Criminal charges may be filed if authorities believe your bounced check was intentional fraud. For example, multiple checks written on an account that is closed or has insufficient funds are an indication of fraud.

How can I avoid bouncing a check? 

To avoid writing bad checks, take these precautions:

Monitor your account balances. Keeping a close watch on how much you have in your checking account is the easiest way to avoid having a check bounce. 

Set up alerts. Download your bank’s mobile app and set up notifications when your balance reaches a certain threshold or when you have a regular payment coming up. 

Add overdraft protection. You can link your checking account to another account or a line of credit, which the bank can then draw on to cover any checks written for more than your current checking balance. You may have to pay an overdraft protection transfer fee, but it’s usually a lot less than a nonsufficient fund or overdraft charge.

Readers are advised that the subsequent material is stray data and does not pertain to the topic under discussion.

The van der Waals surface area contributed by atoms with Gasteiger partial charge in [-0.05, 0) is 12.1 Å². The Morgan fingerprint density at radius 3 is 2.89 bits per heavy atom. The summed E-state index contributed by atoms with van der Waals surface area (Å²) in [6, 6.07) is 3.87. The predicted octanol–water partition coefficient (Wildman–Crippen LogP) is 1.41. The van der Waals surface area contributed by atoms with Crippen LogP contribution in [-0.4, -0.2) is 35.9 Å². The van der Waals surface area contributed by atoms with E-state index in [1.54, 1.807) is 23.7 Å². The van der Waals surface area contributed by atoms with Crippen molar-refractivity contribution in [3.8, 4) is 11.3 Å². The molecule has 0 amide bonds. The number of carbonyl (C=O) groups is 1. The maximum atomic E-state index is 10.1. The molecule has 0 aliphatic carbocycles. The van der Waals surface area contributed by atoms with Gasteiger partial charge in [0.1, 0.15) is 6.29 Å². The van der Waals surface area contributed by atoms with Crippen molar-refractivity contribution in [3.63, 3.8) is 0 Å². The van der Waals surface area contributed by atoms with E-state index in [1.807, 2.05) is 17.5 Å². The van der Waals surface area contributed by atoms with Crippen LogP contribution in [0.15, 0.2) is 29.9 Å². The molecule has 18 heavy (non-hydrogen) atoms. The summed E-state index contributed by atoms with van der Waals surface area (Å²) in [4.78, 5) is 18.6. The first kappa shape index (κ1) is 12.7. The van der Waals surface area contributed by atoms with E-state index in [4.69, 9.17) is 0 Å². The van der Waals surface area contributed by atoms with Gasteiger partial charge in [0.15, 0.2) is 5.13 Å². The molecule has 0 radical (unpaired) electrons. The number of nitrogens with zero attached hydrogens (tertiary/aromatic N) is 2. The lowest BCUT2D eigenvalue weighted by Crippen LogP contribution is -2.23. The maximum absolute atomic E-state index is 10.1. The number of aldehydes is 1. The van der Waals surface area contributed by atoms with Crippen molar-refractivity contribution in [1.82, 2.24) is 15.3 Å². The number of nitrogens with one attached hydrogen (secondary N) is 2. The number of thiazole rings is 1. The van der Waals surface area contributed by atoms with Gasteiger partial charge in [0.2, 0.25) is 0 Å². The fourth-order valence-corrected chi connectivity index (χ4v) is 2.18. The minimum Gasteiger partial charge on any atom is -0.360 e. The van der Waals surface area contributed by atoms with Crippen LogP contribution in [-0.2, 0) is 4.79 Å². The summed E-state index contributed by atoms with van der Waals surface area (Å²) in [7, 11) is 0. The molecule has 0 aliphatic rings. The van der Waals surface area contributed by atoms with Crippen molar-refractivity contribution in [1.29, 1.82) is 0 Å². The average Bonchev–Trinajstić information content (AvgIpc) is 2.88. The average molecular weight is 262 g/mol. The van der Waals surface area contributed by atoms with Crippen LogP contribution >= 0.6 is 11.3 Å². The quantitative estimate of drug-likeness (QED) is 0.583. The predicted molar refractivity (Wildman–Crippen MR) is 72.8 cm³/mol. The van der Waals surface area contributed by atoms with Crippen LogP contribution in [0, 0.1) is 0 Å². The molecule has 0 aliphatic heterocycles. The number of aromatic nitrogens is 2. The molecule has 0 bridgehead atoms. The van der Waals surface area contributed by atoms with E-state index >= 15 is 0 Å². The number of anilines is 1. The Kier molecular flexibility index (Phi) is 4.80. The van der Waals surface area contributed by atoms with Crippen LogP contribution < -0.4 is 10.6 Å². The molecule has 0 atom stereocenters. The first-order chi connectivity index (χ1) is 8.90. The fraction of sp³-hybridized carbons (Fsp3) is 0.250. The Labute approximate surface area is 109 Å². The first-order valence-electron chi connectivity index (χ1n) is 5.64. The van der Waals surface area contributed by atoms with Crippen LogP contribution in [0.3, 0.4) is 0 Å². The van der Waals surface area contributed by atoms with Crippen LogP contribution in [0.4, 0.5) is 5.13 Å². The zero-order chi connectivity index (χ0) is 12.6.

Use other forms of payment. Certified checks, cashier’s checks and money orders are all protected from bouncing because the funds are verified and reserved.

What happens if I deposit a check that bounces?

If you deposit a check that doesn’t clear, you won’t be charged an NSF or overdraft fee, but you might have to pay a returned check fee.

In addition, it’s your responsibility to recoup payment from the check writer. If it’s someone you know, it may be as easy as asking them to Venmo you or give you cash.

If not, you may have to send a demand letter. Include the amount of the check, the day it was written and any fees you incurred. 

And your bank should mail you a copy of the check and the reason it was declined, which you’ll also want to keep. 

Both will come in handy if you have to pursue legal action, according to Experian.  

Editors’ note: An earlier version of this article was assisted by an AI engine. This version has been substantially updated by a staff writer.

Dan is a writer on CNET's How-To team. His byline has appeared in Newsweek, NBC News, The New York Times, Architectural Digest, The Daily Mail and elsewhere. He is a crossword junkie and is interested in the intersection of tech and marginalized communities.